Posted by Atif Lodhi on Jan 24 2006 at 04:00PM PST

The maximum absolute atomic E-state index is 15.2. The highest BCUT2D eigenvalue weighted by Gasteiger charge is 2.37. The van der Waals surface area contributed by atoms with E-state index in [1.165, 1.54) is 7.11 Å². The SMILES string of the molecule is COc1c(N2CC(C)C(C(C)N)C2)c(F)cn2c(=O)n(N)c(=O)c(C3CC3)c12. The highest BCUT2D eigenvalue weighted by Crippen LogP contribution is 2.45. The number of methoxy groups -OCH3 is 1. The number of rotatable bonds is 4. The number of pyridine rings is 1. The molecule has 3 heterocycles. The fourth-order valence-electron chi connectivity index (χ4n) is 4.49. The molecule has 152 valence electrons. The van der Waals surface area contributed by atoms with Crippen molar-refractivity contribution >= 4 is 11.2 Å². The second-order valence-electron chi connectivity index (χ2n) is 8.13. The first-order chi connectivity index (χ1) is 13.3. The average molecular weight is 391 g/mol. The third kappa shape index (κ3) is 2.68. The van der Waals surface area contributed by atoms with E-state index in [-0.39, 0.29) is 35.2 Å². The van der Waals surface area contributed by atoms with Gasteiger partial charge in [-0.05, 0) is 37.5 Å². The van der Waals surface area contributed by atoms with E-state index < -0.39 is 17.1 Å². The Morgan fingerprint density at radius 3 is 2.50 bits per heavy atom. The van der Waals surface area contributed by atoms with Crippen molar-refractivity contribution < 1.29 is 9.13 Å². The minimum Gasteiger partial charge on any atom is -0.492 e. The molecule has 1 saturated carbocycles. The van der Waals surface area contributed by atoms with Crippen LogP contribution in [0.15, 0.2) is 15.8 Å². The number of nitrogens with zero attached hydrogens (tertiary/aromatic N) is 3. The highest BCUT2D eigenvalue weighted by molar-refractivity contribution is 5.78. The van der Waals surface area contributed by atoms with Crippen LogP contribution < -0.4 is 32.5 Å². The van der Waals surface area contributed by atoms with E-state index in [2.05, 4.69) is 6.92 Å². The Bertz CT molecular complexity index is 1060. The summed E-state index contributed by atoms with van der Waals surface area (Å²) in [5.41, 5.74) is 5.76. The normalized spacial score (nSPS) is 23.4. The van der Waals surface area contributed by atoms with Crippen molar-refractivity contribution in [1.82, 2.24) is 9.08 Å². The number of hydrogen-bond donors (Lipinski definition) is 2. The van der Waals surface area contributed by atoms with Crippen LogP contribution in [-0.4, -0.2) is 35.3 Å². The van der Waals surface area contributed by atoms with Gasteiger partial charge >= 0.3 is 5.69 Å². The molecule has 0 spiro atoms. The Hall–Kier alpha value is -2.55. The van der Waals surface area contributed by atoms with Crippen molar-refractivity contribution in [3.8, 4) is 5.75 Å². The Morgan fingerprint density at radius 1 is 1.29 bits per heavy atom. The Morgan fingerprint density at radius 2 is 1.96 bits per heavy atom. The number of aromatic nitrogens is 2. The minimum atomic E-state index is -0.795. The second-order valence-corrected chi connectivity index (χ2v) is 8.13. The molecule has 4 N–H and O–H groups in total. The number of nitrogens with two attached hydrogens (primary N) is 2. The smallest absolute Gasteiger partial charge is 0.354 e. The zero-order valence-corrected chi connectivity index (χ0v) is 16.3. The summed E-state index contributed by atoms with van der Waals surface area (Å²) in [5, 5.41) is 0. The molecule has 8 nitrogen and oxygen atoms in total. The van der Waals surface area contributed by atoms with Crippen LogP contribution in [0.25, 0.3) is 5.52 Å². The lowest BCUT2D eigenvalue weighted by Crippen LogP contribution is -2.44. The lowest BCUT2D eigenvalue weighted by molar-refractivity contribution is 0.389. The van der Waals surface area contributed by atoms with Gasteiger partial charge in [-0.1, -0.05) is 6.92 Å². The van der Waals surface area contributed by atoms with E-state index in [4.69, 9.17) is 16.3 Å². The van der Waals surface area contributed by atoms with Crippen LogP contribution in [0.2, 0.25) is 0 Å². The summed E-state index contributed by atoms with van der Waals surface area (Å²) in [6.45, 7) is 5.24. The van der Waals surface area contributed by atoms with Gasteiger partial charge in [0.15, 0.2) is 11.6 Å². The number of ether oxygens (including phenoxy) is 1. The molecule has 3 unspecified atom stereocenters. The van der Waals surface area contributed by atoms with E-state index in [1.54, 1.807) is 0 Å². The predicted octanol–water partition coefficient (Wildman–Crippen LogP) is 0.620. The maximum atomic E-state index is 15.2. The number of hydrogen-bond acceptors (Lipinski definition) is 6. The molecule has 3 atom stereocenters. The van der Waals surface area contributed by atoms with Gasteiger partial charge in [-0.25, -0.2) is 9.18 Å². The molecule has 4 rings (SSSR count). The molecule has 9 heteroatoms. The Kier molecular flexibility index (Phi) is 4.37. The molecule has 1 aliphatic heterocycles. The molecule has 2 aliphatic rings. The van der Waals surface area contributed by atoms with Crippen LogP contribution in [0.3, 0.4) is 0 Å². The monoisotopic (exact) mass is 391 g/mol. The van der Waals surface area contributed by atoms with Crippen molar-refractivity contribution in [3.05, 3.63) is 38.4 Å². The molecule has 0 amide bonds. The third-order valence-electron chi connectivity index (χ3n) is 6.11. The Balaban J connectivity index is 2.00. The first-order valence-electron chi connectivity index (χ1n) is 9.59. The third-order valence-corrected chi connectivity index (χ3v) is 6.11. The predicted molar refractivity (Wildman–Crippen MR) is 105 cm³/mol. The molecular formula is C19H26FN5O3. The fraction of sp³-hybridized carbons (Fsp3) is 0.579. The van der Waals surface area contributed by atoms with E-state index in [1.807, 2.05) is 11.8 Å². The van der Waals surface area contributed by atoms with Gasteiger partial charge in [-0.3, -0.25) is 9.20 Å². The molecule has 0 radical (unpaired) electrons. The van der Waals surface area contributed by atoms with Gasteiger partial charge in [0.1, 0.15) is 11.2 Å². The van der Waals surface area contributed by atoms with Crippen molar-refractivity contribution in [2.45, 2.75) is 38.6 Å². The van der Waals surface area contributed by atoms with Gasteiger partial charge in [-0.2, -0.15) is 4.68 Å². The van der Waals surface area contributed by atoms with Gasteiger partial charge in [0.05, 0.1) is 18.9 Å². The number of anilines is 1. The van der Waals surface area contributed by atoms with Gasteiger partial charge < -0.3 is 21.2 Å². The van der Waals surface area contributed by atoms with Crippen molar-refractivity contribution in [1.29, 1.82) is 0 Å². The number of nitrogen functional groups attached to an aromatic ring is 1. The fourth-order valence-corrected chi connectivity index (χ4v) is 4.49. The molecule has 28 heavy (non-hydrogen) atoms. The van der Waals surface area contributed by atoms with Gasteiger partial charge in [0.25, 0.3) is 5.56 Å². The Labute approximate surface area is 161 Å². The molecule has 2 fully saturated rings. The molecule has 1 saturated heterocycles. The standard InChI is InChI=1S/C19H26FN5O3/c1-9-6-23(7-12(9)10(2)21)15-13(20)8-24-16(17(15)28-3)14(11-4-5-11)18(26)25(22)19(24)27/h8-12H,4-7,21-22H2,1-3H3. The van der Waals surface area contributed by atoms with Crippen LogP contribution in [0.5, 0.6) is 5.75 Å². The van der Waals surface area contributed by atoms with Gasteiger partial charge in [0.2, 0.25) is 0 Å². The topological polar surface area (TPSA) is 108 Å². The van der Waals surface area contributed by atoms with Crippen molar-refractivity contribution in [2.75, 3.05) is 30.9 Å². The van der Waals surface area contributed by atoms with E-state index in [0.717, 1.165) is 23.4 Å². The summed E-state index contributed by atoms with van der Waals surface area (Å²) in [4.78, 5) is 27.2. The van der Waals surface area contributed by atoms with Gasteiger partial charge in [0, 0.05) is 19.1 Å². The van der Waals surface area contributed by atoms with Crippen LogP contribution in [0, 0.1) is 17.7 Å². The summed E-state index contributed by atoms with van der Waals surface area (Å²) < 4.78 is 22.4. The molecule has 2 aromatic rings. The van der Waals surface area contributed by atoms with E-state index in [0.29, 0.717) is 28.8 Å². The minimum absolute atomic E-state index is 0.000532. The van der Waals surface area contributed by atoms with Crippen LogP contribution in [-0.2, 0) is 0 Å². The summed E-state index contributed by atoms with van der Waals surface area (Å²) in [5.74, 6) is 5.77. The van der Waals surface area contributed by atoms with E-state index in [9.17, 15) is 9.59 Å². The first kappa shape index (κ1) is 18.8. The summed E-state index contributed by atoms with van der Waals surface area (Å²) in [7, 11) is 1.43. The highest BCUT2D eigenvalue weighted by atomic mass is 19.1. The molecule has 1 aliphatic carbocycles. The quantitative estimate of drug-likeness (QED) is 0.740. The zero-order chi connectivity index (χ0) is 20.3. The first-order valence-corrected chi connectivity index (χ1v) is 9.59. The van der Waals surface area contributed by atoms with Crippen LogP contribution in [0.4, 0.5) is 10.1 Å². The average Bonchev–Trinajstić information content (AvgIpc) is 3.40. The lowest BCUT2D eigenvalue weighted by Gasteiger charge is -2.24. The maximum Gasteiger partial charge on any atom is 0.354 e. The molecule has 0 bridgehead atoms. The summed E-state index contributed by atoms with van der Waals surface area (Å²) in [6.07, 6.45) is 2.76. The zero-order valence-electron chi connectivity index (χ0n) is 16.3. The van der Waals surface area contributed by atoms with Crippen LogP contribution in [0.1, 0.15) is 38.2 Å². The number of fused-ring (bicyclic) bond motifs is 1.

Shubnell succeeds WARREN -- Kevin Shubnell is an excellent example of an athlete who wouldn't allow a severe injury to finish his career before it got started. Shubnell was a junior quarterback last season for Warren DeLaSalle. He was a backup until Jon Kowalski, the starter, suffered a season-ending injury Oct. 2 against Harper Woods Notre Dame. Shubnell finished that game and started the next week against Orchard Lake St. Mary's. In the third quarter, he suffered a broken left leg. Coach Ross MacDonald said it was ugly and that many on his staff looked away. Shubnell would miss the rest of the football season and the baseball season as well. He wore a cast for three months, but that didn't stop him from working in the weight room. With diligence, he got into shape and ready for his senior year. Although he walks with a noticeable limp, Shubnell has started every game this season and the Pilots are 3-2 with hopes of making the state playoffs. He has completed 57 of 98 passes for 605 yards and six touchdowns. On Friday, Shubnell and his teammates will go against one of the state's top teams, one familiar to him -- Orchard Lake St. Mary's. Big Weekend of Football: U-D High's trip to playoffs celebrates school's rebirth: Cubs taste championship and school 'is going nuts' Detroit News, The (MI) November 19, 1999 Author: John Niyo The Detroit News Estimated printed pages: 6 DETROIT -- The alumni celebration lasted well into Saturday night -- into Sunday morning, actually -- down on Seven Mile at Tom's Tavern, a rickety, old watering hole where history finds a comfortable home. Fitting, of course, because the reason for this celebration -- another playoff win for University of Detroit Jesuit's high school football team -- is as much about the past as the present. Fitting, too, because this old place -- Tom's first opened its doors in 1928, and has battled to keep them open ever since -- is a survivor, much like the Jesuit school a few blocks down the street. A sign out in front of U-D Jesuit High School and Academy explains where it's headed. "Reclaiming Our Future" it reads, proudly touting a $25-million fund-raising campaign. But that doesn't even begin to explain where the school has been, less than two decades removed from near extinction. Nor does it explain the excitement surrounding the football team, which, as Coach Scott Merchant quietly figured out with a little research last week, had produced exactly two winning seasons the past 24 years. And yet, here the Cubs are, one game away from a berth in the Division 2 state championship game next week. Catholic League rival Birmingham Brother Rice is the final obstacle at 1 p.m. Saturday. "The school," Merchant says, suppressing a smile, "is going nuts." Most of the 5,000-plus fans in Ferndale to watch U-D Jesuit's 28-21 win over Farmington last weekend didn't bother hiding their glee. The parents screamed, the student section chanted "We want Rice!" and the alumni, well, the alumni didn't quite know what to do with themselves. Freddie Hunter, Class of '87 and a former captain of the University of Michigan basketball team, danced wildly on the bleacher steps as if he were a teen-ager again. On the field, the players belted out the fight song once more: "Here's to U of D High School, we're full of fight!" Then the public address announcer relayed the final statistics, including tailback Robert Perkins' mind-boggling 310-yard rushing total. And the stadium, the Cubs included, erupted once more. "When I first came here, I didn't feel that we were going to have a winning program at all," senior quarterback Ashantti Watson says. "We didn't have a winning tradition, we didn't have any kind of tradition at all." Funny what a magical season like this one -- the Cubs boast a 10-2 record -- can do for a school where academics has always been king. The school is holding a pep rally today. The U-D alums have organized a pregame party at the Holbrook Cafe in Hamtramck on Saturday. The players are trying their best to concentrate on football. "These kids have taken a lot of abuse over the years over how bad they've been," Merchant says. "People saying, you know, 'Why do you want to go there?' So I think there's a little vindication as far as that goes." This is about football, Merchant admits, "but there's some other things going on, too." Standards upheld And some of them, quite honestly, have nothing to do with football. For instance, there is the fact that U-D Jesuit is the city's lone all-boy Catholic school holdover from the 1960s -- from before the 1967 riots ripped apart Detroit and sent families fleeing to the suburbs. High school enrollment at U-D Jesuit topped 1,000 students in 1967, then steadily declined over the next 15 years to a low of 409 in 1983. The school added a middle school academy in 1973 to boost its numbers, but refused two other options -- relaxing academic standards and moving from the city, though there certainly was pressure to do both. "(The Jesuits) just thought moving out of the city would be kind of a 'white flight' move," says Fr. Timothy Shannon, who took over as the school'spresident in 1992 and has spearheaded the successful fund-raising efforts since. "The Jesuits said 'We're not going to move.' We took an awful lot of flack. And, frankly, we lost probably a generation of alumni." What they kept, however, was an identity. Academics are still the priority the school has had students with both perfect SAT and ACT test scores in recent years. And the student body, reflecting its urban promise, remains 27 percent African-American. "There used to be a dozen all-boy Catholic schools in the city," Shannon, 47, says of an era gone by, "and then we were the only remaining one. Every other one either closed or moved out of the city." Coach to rescue And now they're the only one remaining in this year's football playoffs. In fact, U-D Jesuit is the only city school -- public or private -- left in the postseason, with Detroit Martin Luther King eliminated last week. Some of that is thanks to the burgeoning enrollment numbers. This year's freshman class of 226 students is more than twice the size of incoming classes a decade ago. But mostly it's a product of Merchant's work -- a Brother Rice grad, no less -- who left his job as an assistant under Pete Schmidt at Albion College two years ago to coach the lowly Cubs. "All I knew was from when I was at Brother Rice, that they weren't very good," says Merchant, who will coach against his mentor, longtime Brother Rice Coach Al Fracassa, on Saturday, a first for both. "I heard a lot of horror stories. About how bad the players were (at U-D), that kids wouldn't work hard, that it was an academic school and that's all they cared about." But he took the administration's word, and trusted new athletic director Brian Miller, a former assistant basketball coach at Eastern Michigan. Miller sifted through 50 applicants looking for a young, energetic coach "that would fit the U-D mold" but who understood what it took to win. "I think Scott could tell we were serious," says Miller, who coaches the basketball team. Says Merchant: "They seemed like good people that genuinely wanted to do some things to turn it around." Improvement plan Quickly, they have. Merchant scrapped both the old habits and the old offense, diversifying the U-D attack to better utilize some of the team's athleticism. He switched Watson from receiver to quarterback, found a dynamo in Perkins out of the backfield, and stressed the work ethic he learned from Fracassa. "Did I think we could do this? Yeah," says Merchant, who played linebacker on a Division III national championship team at Albion in 1994. "Did I think it would happen in two years? I don't know. Before the season, we thought we had a chance to be pretty good. But this good? "It wasn't out of the realm of possibility," said Merchant, whose team turned the corner with a victory over Warren DeLaSalle, a team that routed the Cubs, 48-7, a year ago. This season, after fumbling two of its first three offensive plays and falling behind 14-0 at halftime, U-D Jesuit rallied for its first win over Warren DeLaSalle since 1989. The Cubs scored on their first three drives of the second half and never looked back. "I don't know about the coaches," Merchant says, "but I think the players realized then, 'Hey, we're pretty good.'" Never mind that The Detroit News never ranked the Cubs higher than seventh in the city: "We've kind of been underdogs all along," says Merchant, who relishes that role, for now. Says Perkins: "We always thought that we were one of the best teams, if not the best team, in the city. And now that we're the only one left in the playoffs, no one can argue." Leave a message for John Niyo at (313) 223-4646 or About the school * Name: University of Detroit Jesuit High School and Academy * Address: 8400 S. Cambridge, Detroit * Founded: 1877 * President: Fr. Timothy T. Shannon * Enrollment: 756 * Tuition: $5,350 * Famous graduates: Elmore "Dutch" Leonard, novelist Chuck and Joe Muer, restaurateurs Michael Moriarty, actor Ron Rice, starting safety, Detroit Lions L. Brooks Patterson, Oakland County executive journalists Michael Parks and David Culhane and former Michigan Supreme Court justices Michael Cavanaugh, Thomas G. Kavanagh and James Brickley. Scores online Football scores are updated as they happen on Detroit News Online's scoreboard, along with game reports, scoring summaries, statistics and standings. Go to and click on Scoreboards. Caption: Photo 1: U-D Jesuit High quarterback Ashantti Watson practices for Saturday's game against rival Birmingham Brother Rice. Daniel Mears / The Detroit News Photo 2: Coach Scott Merchant, right, tossed out U-D Jesuit's old habits and the old offense to take the squad to the semifinals. "Did I think we could do this? Yeah," Merchant said. Daniel Mears / The Detroit News Photo 3: Tailback Robert Perkins totaled 310 yards rushing against Farmington in the Cubs' 28-21 victory last Saturday. Daniel Mears/ The Detroit News Edition: Final Section: Front Page: 1A Dateline: DETROIT Copyright (c) The Detroit News. All rights reserved. Reproduced with the permission of Gannett Co., Inc. by NewsBank, inc. Record Number: det2797466